We’ve let our en­ergy in­dus­try go all to pot

Calgary Herald - - OPINION - CHRIS NEL­SON

Ya­hoo. To­day you can take your le­gal pick: three grams of de­light­ful dope or a big bar­rel of lovely Al­berta crude.

It’s a de­ci­sion that will cost you a tad more than 30 Cana­dian dol­lars ei­ther way, which sums up how we’ve man­aged to dis­par­age and di­min­ish our most valu­able eco­nomic as­set — and no, that isn’t mar­i­juana.

Cur­rently, Al­berta pro­duc­ers are get­ting about US$26 a bar­rel for the heavy crude shipped to the United States, even though the North Amer­i­can head­line price on West Texas In­ter­me­di­ate sits snugly around $70.

That not only makes for tough sled­ding for Al­berta oil com­pa­nies but is also a nasty kick in the cu­mu­la­tive roy­alty and tax rev­enue bas­kets for both the prov­ince and Ot­tawa. Imag­ine the hos­pi­tal beds, class­rooms and se­niors homes that could be staffed and opened with those bil­lions of govern­ment rev­enues that have slipped away — our prov­ince alone is los­ing an es­ti­mated $7 bil­lion a year.

Yet, in this bizarre, it-could-only-hap­pen-in-Canada man­ner, our en­ergy in­dus­try is eas­ily the most im­por­tant driver of GDP growth. No, it isn’t wind­mills or so­lar pan­els and it cer­tainly isn’t the ticket rev­enue gen­er­ated from the world lec­ture tour fea­tur­ing the Uni­ver­sity of Al­berta’s en­vi­ron­men­tal sci­ence pro­fes­sors.

Where else does a coun­try, through in­ac­tion and down­right stu­pid­ity, al­low its No. 1 eco­nomic strength to be ground down and de­graded to such a de­gree that a few grams of le­gal mar­i­juana can ac­tu­ally be counted of rea­son­ably equal value? Heck, even Venezuela gets more for its heavy oil than Al­berta and that coun­try’s an in­ter­na­tional pariah, with many of its poorer cit­i­zens on the verge of star­va­tion.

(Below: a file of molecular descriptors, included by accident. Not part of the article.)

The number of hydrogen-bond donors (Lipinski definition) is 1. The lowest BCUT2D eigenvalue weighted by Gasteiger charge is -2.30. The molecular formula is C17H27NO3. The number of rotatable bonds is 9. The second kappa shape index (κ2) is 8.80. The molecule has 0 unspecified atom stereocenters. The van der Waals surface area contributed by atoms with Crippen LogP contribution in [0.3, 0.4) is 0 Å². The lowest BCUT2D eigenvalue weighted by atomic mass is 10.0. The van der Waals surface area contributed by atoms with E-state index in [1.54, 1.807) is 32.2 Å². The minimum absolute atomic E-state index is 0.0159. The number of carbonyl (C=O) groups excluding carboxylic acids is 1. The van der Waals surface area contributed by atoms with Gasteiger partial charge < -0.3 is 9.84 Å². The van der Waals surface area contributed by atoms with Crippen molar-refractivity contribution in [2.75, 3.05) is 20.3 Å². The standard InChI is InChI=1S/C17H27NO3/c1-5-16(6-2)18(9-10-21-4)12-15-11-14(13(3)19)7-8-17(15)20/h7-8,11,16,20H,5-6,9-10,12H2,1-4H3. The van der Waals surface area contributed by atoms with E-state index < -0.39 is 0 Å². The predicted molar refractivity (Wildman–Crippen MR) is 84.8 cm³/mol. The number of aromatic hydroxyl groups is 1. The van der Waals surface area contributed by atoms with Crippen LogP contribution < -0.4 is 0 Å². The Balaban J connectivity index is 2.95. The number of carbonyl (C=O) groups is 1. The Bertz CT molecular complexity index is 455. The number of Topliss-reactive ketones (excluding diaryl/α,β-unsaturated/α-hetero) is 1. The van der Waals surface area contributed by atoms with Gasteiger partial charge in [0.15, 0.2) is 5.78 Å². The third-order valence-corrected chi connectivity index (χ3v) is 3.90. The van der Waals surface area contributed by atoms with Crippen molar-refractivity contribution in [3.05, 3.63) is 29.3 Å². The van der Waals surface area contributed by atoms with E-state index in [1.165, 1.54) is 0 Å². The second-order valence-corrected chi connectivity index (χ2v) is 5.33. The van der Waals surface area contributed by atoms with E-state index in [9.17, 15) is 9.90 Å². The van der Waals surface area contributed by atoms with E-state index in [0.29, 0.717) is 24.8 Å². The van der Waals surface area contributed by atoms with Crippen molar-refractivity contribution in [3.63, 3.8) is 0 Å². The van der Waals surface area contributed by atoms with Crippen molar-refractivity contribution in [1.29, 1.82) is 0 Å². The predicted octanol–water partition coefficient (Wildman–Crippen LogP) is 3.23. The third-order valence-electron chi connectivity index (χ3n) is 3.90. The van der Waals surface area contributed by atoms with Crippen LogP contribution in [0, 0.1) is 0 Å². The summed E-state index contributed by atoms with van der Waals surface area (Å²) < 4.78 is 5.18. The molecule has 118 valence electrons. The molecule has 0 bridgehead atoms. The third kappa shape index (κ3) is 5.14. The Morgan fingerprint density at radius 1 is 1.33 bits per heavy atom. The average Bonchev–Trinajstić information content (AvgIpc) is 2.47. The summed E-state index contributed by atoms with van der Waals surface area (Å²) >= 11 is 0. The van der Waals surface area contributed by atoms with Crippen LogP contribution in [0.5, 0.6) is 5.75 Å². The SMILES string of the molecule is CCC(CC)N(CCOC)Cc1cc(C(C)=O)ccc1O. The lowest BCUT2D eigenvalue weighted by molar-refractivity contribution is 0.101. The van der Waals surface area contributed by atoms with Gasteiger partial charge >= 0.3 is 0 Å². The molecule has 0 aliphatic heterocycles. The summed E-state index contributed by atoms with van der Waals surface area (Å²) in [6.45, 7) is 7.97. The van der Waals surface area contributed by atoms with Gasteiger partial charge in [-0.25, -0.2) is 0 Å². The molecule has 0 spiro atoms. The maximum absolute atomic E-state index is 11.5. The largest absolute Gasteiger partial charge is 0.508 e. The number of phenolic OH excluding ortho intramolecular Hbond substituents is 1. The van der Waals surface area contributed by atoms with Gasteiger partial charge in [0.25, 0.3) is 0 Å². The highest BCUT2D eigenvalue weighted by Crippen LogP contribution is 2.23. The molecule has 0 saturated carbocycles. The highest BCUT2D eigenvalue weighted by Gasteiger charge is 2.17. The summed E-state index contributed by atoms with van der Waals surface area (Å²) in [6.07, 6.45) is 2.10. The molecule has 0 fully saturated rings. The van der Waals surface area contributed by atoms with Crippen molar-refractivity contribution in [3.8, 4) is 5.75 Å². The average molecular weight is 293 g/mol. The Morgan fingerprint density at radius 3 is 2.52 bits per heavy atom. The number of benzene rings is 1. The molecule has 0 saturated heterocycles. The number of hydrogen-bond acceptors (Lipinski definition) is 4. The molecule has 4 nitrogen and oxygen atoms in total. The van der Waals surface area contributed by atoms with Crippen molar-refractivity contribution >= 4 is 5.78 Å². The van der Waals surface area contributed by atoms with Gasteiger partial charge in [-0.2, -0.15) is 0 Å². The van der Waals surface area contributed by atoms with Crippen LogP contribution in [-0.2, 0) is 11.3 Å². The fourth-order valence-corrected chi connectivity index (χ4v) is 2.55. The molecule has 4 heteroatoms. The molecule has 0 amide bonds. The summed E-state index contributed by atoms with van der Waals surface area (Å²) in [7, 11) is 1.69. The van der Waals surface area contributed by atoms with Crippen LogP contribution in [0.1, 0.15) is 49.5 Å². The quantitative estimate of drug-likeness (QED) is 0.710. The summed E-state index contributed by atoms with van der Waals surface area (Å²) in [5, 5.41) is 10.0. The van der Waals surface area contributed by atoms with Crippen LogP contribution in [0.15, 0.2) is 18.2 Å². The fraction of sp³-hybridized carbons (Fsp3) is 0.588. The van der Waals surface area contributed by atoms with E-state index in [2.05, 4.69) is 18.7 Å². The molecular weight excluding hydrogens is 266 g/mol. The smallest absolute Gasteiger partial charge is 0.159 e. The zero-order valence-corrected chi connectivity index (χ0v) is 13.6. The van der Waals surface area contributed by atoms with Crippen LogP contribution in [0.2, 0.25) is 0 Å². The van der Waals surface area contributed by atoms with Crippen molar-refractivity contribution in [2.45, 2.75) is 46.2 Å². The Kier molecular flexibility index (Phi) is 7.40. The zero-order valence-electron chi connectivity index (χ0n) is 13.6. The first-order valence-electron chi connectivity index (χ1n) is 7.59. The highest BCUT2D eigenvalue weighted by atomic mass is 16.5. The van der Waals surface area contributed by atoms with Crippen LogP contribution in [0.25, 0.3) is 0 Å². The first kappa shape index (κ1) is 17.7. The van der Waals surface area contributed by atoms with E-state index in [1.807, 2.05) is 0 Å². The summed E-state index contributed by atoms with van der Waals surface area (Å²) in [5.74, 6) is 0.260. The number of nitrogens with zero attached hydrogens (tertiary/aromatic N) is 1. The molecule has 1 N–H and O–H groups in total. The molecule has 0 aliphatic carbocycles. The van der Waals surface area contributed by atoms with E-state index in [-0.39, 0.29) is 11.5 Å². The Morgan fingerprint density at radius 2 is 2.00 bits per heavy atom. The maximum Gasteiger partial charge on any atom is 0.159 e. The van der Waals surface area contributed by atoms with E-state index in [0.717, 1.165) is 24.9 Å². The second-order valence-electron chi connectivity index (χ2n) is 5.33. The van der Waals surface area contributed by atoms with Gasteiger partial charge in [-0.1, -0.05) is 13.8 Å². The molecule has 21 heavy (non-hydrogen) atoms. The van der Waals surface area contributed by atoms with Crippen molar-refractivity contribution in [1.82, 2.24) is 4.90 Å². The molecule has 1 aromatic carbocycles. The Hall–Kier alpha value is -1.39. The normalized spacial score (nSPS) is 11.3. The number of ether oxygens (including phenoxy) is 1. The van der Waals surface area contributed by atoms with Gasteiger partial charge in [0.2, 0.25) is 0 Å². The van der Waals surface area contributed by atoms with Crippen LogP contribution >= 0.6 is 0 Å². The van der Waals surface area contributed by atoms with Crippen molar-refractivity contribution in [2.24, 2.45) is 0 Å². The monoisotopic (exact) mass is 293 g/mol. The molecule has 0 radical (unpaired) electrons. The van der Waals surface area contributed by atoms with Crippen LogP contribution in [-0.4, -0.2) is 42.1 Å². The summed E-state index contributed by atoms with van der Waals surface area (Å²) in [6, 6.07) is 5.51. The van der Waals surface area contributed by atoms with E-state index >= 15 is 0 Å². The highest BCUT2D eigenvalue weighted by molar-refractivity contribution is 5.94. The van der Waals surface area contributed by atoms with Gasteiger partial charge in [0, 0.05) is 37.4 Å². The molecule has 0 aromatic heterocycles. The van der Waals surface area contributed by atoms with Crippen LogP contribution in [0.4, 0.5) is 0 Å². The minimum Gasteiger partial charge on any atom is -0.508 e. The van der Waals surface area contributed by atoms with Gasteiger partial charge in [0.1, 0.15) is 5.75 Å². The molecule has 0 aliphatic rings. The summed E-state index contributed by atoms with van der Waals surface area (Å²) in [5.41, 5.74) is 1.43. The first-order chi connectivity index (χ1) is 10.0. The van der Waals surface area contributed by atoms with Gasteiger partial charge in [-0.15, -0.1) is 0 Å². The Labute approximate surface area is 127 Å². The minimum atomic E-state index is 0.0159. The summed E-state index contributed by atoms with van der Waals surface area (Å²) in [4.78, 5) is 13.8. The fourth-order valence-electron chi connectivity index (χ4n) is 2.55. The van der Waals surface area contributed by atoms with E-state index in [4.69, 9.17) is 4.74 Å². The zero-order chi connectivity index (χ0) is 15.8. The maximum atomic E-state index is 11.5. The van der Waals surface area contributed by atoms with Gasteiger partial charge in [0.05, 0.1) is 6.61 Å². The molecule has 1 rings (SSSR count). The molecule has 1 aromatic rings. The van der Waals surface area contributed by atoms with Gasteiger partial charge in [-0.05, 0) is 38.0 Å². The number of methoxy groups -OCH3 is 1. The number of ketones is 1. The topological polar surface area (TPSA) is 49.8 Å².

And why is that? Maybe be­cause Venezuela sits be­side an ocean so its oil can mer­rily sail off to points across the world that belly up to the bar and pay a de­cent, global price.

Oh, but hang on. Canada isn’t just sit­ting along­side one ocean. Nope, we stretch to three of those geo­graph­i­cal wa­tery beasts.

Maybe if, as in to­day’s Cara­cas, there were more empty bel­lies across this coun­try amongst those who have waged a re­lent­less hearts-and-minds cam­paign against the evils of the Cana­dian en­ergy in­dus­try we might have avoided this cur­rent US$26-a-bar­rel fi­asco.

Yet those pro­test­ers who in­vaded the Na­tional En­ergy Board’s hear­ings into the En­ergy East pro­posed pipe­line in Mon­treal didn’t look as if they’d missed many meals, nor did the ar­dent B.C. folk vow­ing “we shall not be moved” in protest of the Trans Moun­tain ex­pan­sion.

That’s the prob­lem. When you keep get­ting cake re­gard­less, then you can en­joy all the moral su­pe­ri­or­ity you can eat. Ask our First Na­tions’ chiefs to ex­plain the finer points of that lit­tle equa­tion.

It would be nice to sim­ply hoist all the blame upon our cur­rent prime min­is­ter with per­haps a side dish for the NDP govern­ment here in Al­berta. But, hon­estly, this is a sit­u­a­tion decades in the mak­ing.

This pan­der­ing to spe­cial in­ter­est groups, along with a lack of fore­sight re­gard­ing how a bot­tle­neck in get­ting your ma­jor ex­port to mar­ket might even­tu­ally cause chaos, has been wide­spread, due to lazy, kick-the-can-down­the-road pol­i­tics in­volv­ing ev­ery party in power.

So now we have the hurry-up of­fence on the field. The lat­est en­vi­ron­men­tal re­views and court-man­dated con­sul­ta­tions about the Trans Moun­tain project be­ing pushed through at a blis­ter­ing pace (well, to have a fi­nal NEB re­port by Feb. 22 is blis­ter­ing in gov­ern­men­tal terms).

The penny has dropped. Oops, we don’t have pen­nies any more.

OK, those multi­bil­lions in lost gov­ern­men­tal rev­enue have dropped.

It should never have come to this. But it has. The Ti­tanic has some­how avoided the ice­berg and has slowly set its sights on a new course. That ves­sel is our ship of state and the crew is sud­denly awake.

Yes, we might now get pipe­lines built. In the mean­time, feel free and le­gal to chill out: hey, it only costs a bar­rel of oil.

So now we have the hurry-up of­fence on the field.

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